Two Scripps Student Arrestees Speak Out About Student Protest and Community Advocacy for Palestine


Frances Walton ’26 and Belén Yudess ’25
Copy Editor and Copy Editor Intern

On April 5, Pomona College, at the behest of administration, called police on student protesters who held a sit-in in Alexander Hall in response to Pomona College’s dissolution of the “mock apartheid wall.” Students across the 5Cs began camping in front of the wall on March 28 to demonstrate their solidarity with Palestine. At around 1:00 p.m. on April 5, students received word that Pomona directed Campus Safety to remove the wall to prepare for Pomona’s 4/7 day.

As Campus Safety continued confiscating parts of the wall and students’ personal belongings, 19 students entered Alexander Hall around 4:00 p.m.. Their entrance prompted Pomona College President Gabi Starr to “come out herself and start physically trying to block students from going up the stairs,” said Julianna Deibel ’24, one of the eight Scripps students arrested that day.

Deibel commented on Starr’s subsequent actions, saying, “She was grabbing people’s wrists and waists. [Even though] a couple days earlier, she had told us we were welcome to come to her office anytime because it’s our college, too. But then, when we come to her office, she tries to push us back down the stairs.”

Following this interaction with Starr, the 19 students sat in her office’s lobby area. Deibel described Starr’s subsequent decision to “order Campus [Safety] to detain a student reporter just because they were filming. […] They basically pushed them out really forcefully, kneeing and elbowing them in the face and stuff.”

Starr then asked student protesters to remove their masks for identification purposes. Starr had previously warned the group that any Pomona students found in the building would be immediately suspended, whereas students from the other 4Cs would be banned from the Pomona campus. Melia ’24, another Scripps student who was arrested and wished to have her last name omitted for future security, commented, “It’s interesting because she had said these are random masked individuals [in her statements after April 5], but if she had ever thought we weren’t part of the campus community, she wouldn’t have threatened suspension; it just proves that she knew we were students.”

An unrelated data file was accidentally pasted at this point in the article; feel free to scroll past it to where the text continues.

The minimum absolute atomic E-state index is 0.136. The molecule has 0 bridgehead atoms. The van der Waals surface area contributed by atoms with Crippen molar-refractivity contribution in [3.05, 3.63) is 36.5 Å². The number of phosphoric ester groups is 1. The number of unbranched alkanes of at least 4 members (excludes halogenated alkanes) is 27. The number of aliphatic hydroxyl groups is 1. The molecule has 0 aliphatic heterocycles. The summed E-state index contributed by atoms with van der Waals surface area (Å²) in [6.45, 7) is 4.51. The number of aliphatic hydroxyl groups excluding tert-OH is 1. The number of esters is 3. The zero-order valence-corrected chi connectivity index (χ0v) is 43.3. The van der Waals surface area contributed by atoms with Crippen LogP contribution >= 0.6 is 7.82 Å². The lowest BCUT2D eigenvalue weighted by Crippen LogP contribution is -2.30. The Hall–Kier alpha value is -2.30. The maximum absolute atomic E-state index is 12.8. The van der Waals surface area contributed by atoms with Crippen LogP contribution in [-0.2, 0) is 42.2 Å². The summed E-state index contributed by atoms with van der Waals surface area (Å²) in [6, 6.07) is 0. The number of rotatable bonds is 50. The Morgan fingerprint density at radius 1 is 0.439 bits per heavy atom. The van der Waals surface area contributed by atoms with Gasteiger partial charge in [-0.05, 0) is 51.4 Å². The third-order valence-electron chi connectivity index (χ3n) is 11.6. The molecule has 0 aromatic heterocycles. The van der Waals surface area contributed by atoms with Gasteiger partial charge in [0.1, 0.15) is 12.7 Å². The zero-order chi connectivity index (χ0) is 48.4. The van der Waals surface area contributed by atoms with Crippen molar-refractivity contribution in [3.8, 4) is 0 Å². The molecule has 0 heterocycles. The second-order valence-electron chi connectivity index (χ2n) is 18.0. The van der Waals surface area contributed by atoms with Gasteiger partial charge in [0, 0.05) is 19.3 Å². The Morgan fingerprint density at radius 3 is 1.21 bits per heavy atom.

As time passed, Starr continuously reminded students that if they left, they would not face disciplinary action. “They were really trying to get us to separate,” Deibel said. “And we were not going to leave each other in that situation alone. We had gone in with the same goal and vision for divestment from genocide, and I think that [Pomona] really underestimates the principles of the students at this school, especially the supermajority of their own students that voted for divestment.”

At around 5:45 p.m., about 22 police cars with approximately 24 police officers in full riot gear from the Claremont, Azusa, Pomona, and West Covina police departments arrived on the scene.

“It was really dystopian to hear the sounds of sirens coming to arrest us, and police in riot gear, and to know that admin is just laughing sitting in their locked office, not having a care in the world about their students,” Melia said.

Deibel recounted the first arrest of the group, stating, “They yanked up the [student] by the arms in a really intense way. I feel like they were doing that to scare the rest of us because after that point, they also made offers for us to leave. To use a student’s body to try to threaten other students is crazy and really disgusting.”

Rather than being “detained on the spot and then released, [the police decided to] bring us into the station, book us, and then release us,” Deibel said.

Although Melia was nervous about her arrest, she was more “centered in what [student protesters] were fighting for; we came here to make this point. There have been sit-ins as acts of civil disobedience across history.”

Pomona College charged the 19 students with California Penal Code 602(o) for “trespassing on closed lands.” As student protesters were being led to police vans to be transported to the Claremont Police Department (CPD), officers arrested an additional student attending the protest on the grounds of Penal Code 148(a)(1) for “resisting/obstructing/delaying a Peace Officer.”